Kwanzaa: A celebration of family & culture

Carrie Tankard, M.V. NAACP organizer, in front of the symbols of Kwanzaa. — Photo by Susan Safford

Kwanzaa, a holiday in its 46th year, has been celebrated on the Vineyard for 8 years. It’s a non-religious holiday celebrating the coming together of people, family, and culture. The seven-day holiday begins on December 26, and ends on New Year’s day.

This is their first year at the Baptist Parish Hall in Vineyard Haven, where the long serving table was laden with delicious home-cooked foods: sliced turkey, fried chicken, macaroni and cheese, collard greans, salad, corn bread, meatballs, and a Kwanzaa sheet cake for dessert, and each table decorated with games and coloring supplies for the children.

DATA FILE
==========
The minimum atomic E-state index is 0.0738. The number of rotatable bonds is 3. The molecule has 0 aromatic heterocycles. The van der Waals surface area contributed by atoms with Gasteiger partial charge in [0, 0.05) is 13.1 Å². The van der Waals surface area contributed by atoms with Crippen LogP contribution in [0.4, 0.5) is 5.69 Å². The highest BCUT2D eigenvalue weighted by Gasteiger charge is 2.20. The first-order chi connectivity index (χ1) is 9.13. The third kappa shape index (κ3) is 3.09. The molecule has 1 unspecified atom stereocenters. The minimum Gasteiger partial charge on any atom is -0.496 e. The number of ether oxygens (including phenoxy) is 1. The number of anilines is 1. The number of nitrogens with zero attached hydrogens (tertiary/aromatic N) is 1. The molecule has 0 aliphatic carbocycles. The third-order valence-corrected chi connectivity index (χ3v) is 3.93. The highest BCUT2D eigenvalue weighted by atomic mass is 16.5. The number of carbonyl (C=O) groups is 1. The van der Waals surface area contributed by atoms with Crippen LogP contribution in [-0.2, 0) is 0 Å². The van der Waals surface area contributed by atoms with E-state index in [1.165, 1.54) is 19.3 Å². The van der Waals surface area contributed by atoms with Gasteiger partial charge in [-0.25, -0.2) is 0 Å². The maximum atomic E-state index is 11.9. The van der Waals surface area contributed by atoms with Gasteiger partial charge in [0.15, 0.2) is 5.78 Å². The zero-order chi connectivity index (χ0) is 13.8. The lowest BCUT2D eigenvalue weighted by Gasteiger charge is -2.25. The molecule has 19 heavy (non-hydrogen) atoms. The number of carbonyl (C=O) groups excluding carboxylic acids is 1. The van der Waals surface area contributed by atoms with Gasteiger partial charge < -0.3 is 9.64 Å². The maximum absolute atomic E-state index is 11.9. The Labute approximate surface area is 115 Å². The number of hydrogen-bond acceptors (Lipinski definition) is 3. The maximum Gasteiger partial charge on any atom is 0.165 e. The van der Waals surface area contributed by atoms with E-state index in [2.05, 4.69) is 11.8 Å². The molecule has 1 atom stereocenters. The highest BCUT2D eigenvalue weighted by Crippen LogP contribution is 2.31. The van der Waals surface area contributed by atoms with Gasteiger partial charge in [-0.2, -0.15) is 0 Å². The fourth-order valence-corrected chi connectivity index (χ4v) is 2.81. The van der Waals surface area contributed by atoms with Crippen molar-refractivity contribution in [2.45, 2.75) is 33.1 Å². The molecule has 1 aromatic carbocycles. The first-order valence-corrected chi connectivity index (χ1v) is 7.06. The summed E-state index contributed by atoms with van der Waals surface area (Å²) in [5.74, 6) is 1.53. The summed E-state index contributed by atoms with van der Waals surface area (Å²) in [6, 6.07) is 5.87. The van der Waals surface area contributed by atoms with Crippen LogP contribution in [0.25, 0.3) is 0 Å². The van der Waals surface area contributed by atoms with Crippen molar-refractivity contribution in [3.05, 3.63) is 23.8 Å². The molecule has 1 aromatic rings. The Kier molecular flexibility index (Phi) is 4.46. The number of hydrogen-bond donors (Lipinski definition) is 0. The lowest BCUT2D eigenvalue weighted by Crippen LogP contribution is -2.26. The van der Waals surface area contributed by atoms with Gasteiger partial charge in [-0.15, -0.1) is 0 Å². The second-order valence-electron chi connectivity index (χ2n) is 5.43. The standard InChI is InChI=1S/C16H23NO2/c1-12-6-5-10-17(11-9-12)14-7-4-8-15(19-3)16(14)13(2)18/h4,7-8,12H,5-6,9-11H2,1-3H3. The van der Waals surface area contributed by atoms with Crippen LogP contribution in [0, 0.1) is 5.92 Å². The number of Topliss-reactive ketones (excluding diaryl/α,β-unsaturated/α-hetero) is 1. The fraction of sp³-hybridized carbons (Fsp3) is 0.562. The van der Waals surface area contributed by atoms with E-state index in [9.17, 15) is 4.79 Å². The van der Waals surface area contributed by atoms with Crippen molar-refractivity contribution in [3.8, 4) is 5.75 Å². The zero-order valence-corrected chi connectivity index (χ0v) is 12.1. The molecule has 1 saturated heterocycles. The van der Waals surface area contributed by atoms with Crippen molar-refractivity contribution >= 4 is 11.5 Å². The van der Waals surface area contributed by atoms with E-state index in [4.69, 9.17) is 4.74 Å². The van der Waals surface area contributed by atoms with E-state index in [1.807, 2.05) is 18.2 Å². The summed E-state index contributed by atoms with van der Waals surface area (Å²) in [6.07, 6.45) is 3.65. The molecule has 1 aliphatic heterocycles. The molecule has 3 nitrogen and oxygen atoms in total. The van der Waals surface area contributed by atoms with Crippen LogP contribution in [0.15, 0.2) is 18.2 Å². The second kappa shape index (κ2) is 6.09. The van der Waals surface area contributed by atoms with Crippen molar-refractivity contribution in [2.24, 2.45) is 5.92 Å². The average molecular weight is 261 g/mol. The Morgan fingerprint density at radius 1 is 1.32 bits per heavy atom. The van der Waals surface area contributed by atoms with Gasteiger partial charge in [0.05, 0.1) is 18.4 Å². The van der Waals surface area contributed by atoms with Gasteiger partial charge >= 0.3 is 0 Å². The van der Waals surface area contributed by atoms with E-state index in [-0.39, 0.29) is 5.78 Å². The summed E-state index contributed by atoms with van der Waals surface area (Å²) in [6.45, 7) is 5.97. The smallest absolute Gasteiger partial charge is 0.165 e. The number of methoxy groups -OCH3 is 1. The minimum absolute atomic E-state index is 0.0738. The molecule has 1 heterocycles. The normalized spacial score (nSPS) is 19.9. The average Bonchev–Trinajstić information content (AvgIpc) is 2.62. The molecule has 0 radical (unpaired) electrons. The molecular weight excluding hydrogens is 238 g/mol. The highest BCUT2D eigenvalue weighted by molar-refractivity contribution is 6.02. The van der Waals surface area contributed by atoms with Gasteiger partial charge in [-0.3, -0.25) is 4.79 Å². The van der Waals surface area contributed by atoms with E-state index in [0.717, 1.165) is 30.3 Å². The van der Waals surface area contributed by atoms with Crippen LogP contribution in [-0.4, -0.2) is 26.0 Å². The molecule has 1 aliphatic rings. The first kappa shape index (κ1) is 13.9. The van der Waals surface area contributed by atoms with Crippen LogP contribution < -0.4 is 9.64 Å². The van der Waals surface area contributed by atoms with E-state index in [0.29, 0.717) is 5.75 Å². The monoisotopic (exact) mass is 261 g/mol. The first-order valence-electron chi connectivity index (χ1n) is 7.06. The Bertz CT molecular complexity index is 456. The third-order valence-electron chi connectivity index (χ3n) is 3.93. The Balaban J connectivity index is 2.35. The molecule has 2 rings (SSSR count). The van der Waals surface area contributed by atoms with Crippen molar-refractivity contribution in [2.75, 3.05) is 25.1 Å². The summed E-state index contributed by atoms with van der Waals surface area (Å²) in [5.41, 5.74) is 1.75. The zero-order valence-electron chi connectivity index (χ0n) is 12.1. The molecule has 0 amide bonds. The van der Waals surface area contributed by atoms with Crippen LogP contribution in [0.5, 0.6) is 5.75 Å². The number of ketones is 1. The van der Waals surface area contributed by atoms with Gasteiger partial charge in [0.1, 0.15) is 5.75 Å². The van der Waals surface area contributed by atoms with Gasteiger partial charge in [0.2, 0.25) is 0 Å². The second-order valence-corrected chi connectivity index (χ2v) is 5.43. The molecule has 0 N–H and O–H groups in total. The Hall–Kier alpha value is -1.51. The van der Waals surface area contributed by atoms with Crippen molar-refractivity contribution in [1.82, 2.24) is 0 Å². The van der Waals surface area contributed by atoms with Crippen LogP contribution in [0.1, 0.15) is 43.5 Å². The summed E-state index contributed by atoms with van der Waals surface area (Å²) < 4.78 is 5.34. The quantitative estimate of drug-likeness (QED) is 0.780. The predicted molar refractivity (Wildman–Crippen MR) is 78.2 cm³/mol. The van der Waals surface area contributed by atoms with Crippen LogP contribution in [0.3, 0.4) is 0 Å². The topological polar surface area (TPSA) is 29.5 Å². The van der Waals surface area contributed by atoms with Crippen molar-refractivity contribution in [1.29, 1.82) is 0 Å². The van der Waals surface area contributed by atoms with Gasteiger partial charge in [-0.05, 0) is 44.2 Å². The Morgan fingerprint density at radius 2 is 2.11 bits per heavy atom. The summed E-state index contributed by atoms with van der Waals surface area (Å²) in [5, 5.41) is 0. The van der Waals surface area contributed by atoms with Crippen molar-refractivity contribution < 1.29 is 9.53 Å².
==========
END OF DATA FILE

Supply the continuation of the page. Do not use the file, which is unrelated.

Corinne Dorsey led the ceremony by telling the gathering a bit of the history of Kwanzaa, then asked seven people to light a Kinara candle, each representing one of the seven principles of Kwanzaa: Catherine Rhodes for Unity, Joyce Stiles for Self-Determination, Vera Shorter for Collective Work and Responsibility, Liza Coogan for Cooperative Economics, Natalie Dickerson for Purpose, Colleen Morris for Creativity, and Ken Gross for Faith.

Barbara Linton followed by reading her African-based story of “Asabi and the Toad.” The evening ended with a raffle.